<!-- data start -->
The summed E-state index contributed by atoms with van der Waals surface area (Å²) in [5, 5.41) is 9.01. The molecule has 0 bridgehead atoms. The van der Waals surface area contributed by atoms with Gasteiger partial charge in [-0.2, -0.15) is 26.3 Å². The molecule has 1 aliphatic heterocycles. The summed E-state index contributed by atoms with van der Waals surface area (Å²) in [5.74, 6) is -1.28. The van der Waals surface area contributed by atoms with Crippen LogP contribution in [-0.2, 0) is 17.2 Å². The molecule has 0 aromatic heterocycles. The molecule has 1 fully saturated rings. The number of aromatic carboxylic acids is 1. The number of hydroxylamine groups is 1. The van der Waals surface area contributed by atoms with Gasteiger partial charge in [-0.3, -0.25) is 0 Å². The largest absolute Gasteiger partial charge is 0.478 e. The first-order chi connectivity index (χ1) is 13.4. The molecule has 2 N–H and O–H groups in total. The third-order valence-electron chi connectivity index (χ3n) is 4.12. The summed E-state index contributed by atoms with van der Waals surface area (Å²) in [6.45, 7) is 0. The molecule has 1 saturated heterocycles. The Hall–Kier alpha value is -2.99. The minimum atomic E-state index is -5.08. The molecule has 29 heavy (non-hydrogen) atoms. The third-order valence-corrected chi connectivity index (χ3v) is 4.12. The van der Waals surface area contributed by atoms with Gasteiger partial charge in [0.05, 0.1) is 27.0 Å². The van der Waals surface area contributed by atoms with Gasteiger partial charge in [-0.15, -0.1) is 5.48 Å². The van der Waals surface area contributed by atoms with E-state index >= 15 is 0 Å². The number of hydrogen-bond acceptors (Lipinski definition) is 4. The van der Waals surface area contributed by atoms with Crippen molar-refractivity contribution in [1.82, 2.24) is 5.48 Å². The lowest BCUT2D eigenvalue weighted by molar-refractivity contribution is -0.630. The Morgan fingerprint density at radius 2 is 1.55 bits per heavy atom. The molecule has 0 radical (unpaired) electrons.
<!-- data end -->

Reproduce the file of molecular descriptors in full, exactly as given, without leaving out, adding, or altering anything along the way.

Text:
The summed E-state index contributed by atoms with van der Waals surface area (Å²) in [5, 5.41) is 9.01. The molecule has 0 bridgehead atoms. The van der Waals surface area contributed by atoms with Gasteiger partial charge in [-0.2, -0.15) is 26.3 Å². The molecule has 1 aliphatic heterocycles. The summed E-state index contributed by atoms with van der Waals surface area (Å²) in [5.74, 6) is -1.28. The van der Waals surface area contributed by atoms with Crippen LogP contribution in [-0.2, 0) is 17.2 Å². The molecule has 0 aromatic heterocycles. The molecule has 1 fully saturated rings. The number of aromatic carboxylic acids is 1. The number of hydroxylamine groups is 1. The van der Waals surface area contributed by atoms with Gasteiger partial charge in [-0.3, -0.25) is 0 Å². The largest absolute Gasteiger partial charge is 0.478 e. The first-order chi connectivity index (χ1) is 13.4. The molecule has 2 N–H and O–H groups in total. The third-order valence-electron chi connectivity index (χ3n) is 4.12. The summed E-state index contributed by atoms with van der Waals surface area (Å²) in [6.45, 7) is 0. The molecule has 1 saturated heterocycles. The Hall–Kier alpha value is -2.99. The minimum atomic E-state index is -5.08. The molecule has 29 heavy (non-hydrogen) atoms. The third-order valence-corrected chi connectivity index (χ3v) is 4.12. The van der Waals surface area contributed by atoms with Gasteiger partial charge in [0.05, 0.1) is 27.0 Å². The van der Waals surface area contributed by atoms with Gasteiger partial charge in [-0.15, -0.1) is 5.48 Å². The van der Waals surface area contributed by atoms with E-state index >= 15 is 0 Å². The number of hydrogen-bond acceptors (Lipinski definition) is 4. The van der Waals surface area contributed by atoms with Crippen molar-refractivity contribution in [1.82, 2.24) is 5.48 Å². The lowest BCUT2D eigenvalue weighted by molar-refractivity contribution is -0.630. The Morgan fingerprint density at radius 2 is 1.55 bits per heavy atom. The molecule has 0 radical (unpaired) electrons.